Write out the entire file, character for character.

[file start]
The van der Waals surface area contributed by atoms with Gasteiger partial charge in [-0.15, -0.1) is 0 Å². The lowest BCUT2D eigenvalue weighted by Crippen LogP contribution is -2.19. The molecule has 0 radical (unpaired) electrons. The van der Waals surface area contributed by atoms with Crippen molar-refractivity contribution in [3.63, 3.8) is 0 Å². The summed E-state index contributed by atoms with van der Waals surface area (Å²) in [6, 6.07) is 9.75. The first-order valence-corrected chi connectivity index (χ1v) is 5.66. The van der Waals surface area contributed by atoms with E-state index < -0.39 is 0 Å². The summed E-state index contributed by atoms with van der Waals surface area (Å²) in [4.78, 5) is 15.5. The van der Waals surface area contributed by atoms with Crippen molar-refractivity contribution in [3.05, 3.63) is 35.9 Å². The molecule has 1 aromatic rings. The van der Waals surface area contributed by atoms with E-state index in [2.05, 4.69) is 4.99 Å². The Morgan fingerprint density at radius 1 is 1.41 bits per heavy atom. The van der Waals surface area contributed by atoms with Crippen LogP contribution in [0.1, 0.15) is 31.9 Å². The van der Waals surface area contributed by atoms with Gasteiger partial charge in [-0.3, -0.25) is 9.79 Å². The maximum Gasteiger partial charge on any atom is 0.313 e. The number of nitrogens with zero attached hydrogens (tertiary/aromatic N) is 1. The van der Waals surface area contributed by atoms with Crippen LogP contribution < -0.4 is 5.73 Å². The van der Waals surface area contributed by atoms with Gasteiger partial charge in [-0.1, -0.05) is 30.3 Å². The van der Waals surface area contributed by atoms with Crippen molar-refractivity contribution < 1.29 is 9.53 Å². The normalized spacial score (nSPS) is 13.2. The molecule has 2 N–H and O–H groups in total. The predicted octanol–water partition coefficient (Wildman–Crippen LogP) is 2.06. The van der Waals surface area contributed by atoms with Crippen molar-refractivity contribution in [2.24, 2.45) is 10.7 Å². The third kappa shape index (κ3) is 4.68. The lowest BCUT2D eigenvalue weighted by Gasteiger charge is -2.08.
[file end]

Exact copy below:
The van der Waals surface area contributed by atoms with Gasteiger partial charge in [-0.15, -0.1) is 0 Å². The lowest BCUT2D eigenvalue weighted by Crippen LogP contribution is -2.19. The molecule has 0 radical (unpaired) electrons. The van der Waals surface area contributed by atoms with Crippen molar-refractivity contribution in [3.63, 3.8) is 0 Å². The summed E-state index contributed by atoms with van der Waals surface area (Å²) in [6, 6.07) is 9.75. The first-order valence-corrected chi connectivity index (χ1v) is 5.66. The van der Waals surface area contributed by atoms with E-state index < -0.39 is 0 Å². The summed E-state index contributed by atoms with van der Waals surface area (Å²) in [4.78, 5) is 15.5. The van der Waals surface area contributed by atoms with Crippen molar-refractivity contribution in [3.05, 3.63) is 35.9 Å². The molecule has 1 aromatic rings. The van der Waals surface area contributed by atoms with E-state index in [2.05, 4.69) is 4.99 Å². The Morgan fingerprint density at radius 1 is 1.41 bits per heavy atom. The van der Waals surface area contributed by atoms with Crippen LogP contribution in [0.1, 0.15) is 31.9 Å². The van der Waals surface area contributed by atoms with Gasteiger partial charge in [-0.3, -0.25) is 9.79 Å². The maximum Gasteiger partial charge on any atom is 0.313 e. The number of nitrogens with zero attached hydrogens (tertiary/aromatic N) is 1. The van der Waals surface area contributed by atoms with Crippen LogP contribution < -0.4 is 5.73 Å². The van der Waals surface area contributed by atoms with Gasteiger partial charge in [-0.1, -0.05) is 30.3 Å². The van der Waals surface area contributed by atoms with Crippen molar-refractivity contribution < 1.29 is 9.53 Å². The normalized spacial score (nSPS) is 13.2. The molecule has 2 N–H and O–H groups in total. The predicted octanol–water partition coefficient (Wildman–Crippen LogP) is 2.06. The van der Waals surface area contributed by atoms with Crippen molar-refractivity contribution in [2.24, 2.45) is 10.7 Å². The third kappa shape index (κ3) is 4.68. The lowest BCUT2D eigenvalue weighted by Gasteiger charge is -2.08.